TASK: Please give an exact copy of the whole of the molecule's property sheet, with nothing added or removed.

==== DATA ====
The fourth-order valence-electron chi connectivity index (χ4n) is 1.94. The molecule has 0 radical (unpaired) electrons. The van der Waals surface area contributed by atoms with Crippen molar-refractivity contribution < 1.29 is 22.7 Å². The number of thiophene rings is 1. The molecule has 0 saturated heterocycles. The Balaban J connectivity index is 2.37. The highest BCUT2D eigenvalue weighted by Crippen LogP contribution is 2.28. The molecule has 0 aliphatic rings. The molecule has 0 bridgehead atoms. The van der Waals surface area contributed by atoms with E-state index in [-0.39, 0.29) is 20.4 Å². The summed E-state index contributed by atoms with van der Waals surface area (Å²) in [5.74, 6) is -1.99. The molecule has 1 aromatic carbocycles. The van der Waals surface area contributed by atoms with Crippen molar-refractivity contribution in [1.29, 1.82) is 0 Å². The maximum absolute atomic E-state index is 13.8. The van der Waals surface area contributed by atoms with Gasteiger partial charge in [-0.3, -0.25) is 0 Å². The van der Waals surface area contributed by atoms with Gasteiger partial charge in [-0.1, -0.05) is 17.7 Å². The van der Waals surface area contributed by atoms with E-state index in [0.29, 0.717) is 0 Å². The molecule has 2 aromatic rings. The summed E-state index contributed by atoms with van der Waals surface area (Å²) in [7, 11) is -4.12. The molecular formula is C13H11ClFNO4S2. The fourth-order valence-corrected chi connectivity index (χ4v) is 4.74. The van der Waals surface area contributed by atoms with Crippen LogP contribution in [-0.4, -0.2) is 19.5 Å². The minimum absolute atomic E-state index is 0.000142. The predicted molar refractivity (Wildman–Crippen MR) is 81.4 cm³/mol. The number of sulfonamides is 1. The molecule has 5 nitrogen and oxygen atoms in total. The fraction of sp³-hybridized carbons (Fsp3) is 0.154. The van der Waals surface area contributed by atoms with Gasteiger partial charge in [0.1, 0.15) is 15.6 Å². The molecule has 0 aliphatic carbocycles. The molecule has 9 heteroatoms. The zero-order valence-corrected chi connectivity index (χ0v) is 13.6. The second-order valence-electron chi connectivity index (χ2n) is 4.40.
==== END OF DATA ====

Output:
The fourth-order valence-electron chi connectivity index (χ4n) is 1.94. The molecule has 0 radical (unpaired) electrons. The van der Waals surface area contributed by atoms with Crippen molar-refractivity contribution < 1.29 is 22.7 Å². The number of thiophene rings is 1. The molecule has 0 saturated heterocycles. The Balaban J connectivity index is 2.37. The highest BCUT2D eigenvalue weighted by Crippen LogP contribution is 2.28. The molecule has 0 aliphatic rings. The molecule has 0 bridgehead atoms. The van der Waals surface area contributed by atoms with E-state index in [-0.39, 0.29) is 20.4 Å². The summed E-state index contributed by atoms with van der Waals surface area (Å²) in [5.74, 6) is -1.99. The molecule has 1 aromatic carbocycles. The van der Waals surface area contributed by atoms with Crippen molar-refractivity contribution in [1.29, 1.82) is 0 Å². The maximum absolute atomic E-state index is 13.8. The van der Waals surface area contributed by atoms with Gasteiger partial charge in [-0.3, -0.25) is 0 Å². The van der Waals surface area contributed by atoms with Gasteiger partial charge in [-0.1, -0.05) is 17.7 Å². The van der Waals surface area contributed by atoms with E-state index in [0.29, 0.717) is 0 Å². The molecule has 2 aromatic rings. The summed E-state index contributed by atoms with van der Waals surface area (Å²) in [7, 11) is -4.12. The molecular formula is C13H11ClFNO4S2. The fourth-order valence-corrected chi connectivity index (χ4v) is 4.74. The van der Waals surface area contributed by atoms with Crippen LogP contribution in [-0.4, -0.2) is 19.5 Å². The minimum absolute atomic E-state index is 0.000142. The predicted molar refractivity (Wildman–Crippen MR) is 81.4 cm³/mol. The number of sulfonamides is 1. The molecule has 5 nitrogen and oxygen atoms in total. The fraction of sp³-hybridized carbons (Fsp3) is 0.154. The van der Waals surface area contributed by atoms with Gasteiger partial charge in [0.1, 0.15) is 15.6 Å². The molecule has 0 aliphatic carbocycles. The molecule has 9 heteroatoms. The zero-order valence-corrected chi connectivity index (χ0v) is 13.6. The second-order valence-electron chi connectivity index (χ2n) is 4.40.